Nortel's latest web content products for internet service providers (ISPs) have been criticised by US privacy advocates for allowing companies to track users without their knowledge.
The company this week launched its Personal Internet initiative, which includes software and hardware tools that enable ISPs to distribute content by monitoring customers' preferences and locations. But Jason Catlett, president of US advocacy group Junkbusters, said consumers would "resent this intrusion".
"ISPs and telcos should not be monitoring where their customers go [on the web] to build up a profile of them for targeted advertising. They are carriers, like the post office, and have no business looking inside the envelopes to decide where to send more junk," he said.
A spokesman for Nortel argued that ISPs would be unlikely to abuse the capabilities of the products for fear of a backlash. "People can use a knife to slice bread or to stab someone - [the products] are the same thing," he explained.
The spokesman also said that ISPs could allow users to opt out of receiving personalised services, but Catlett argued that consumers should not have to negotiate how much privacy they want.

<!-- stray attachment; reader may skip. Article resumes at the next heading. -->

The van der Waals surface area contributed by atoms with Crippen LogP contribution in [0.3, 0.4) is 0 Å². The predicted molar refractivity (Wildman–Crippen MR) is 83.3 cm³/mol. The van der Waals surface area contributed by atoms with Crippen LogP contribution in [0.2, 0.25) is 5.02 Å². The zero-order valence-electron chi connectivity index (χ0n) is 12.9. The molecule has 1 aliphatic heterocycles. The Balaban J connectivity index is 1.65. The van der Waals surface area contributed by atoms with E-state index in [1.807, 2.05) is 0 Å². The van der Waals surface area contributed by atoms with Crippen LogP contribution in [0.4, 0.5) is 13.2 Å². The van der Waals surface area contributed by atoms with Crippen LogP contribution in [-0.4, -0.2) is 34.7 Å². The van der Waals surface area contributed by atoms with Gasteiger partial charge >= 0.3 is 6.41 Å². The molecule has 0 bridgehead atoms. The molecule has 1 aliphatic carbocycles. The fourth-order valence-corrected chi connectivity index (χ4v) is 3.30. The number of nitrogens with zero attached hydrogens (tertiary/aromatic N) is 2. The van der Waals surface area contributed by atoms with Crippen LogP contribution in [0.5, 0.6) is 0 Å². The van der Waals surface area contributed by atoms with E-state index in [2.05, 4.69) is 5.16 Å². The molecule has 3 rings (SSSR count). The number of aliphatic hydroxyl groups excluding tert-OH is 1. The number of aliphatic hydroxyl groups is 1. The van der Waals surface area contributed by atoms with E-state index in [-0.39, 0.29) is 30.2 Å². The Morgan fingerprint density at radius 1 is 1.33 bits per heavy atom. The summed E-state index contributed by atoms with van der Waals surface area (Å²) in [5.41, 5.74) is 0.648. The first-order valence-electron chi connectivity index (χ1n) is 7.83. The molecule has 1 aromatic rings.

Nortel maintained that the products are useful to ISPs because they allow them to distribute relevant content in the most efficient way. For instance, the products would recognise if users are using Wap devices and send content stripped of graphics, or tailor content to users' preferred languages.
The tools, which will be available in the spring, are based on the intelligent internet switches that Nortel inherited from its $8bn acquisition of Alteon WebSystems last year.
They include the Alteon Content Director, which provides routing to content sites based on network load; Personal Content Cache for streaming media; and the 780 Web Switch for high-volume internet datacentre environments.
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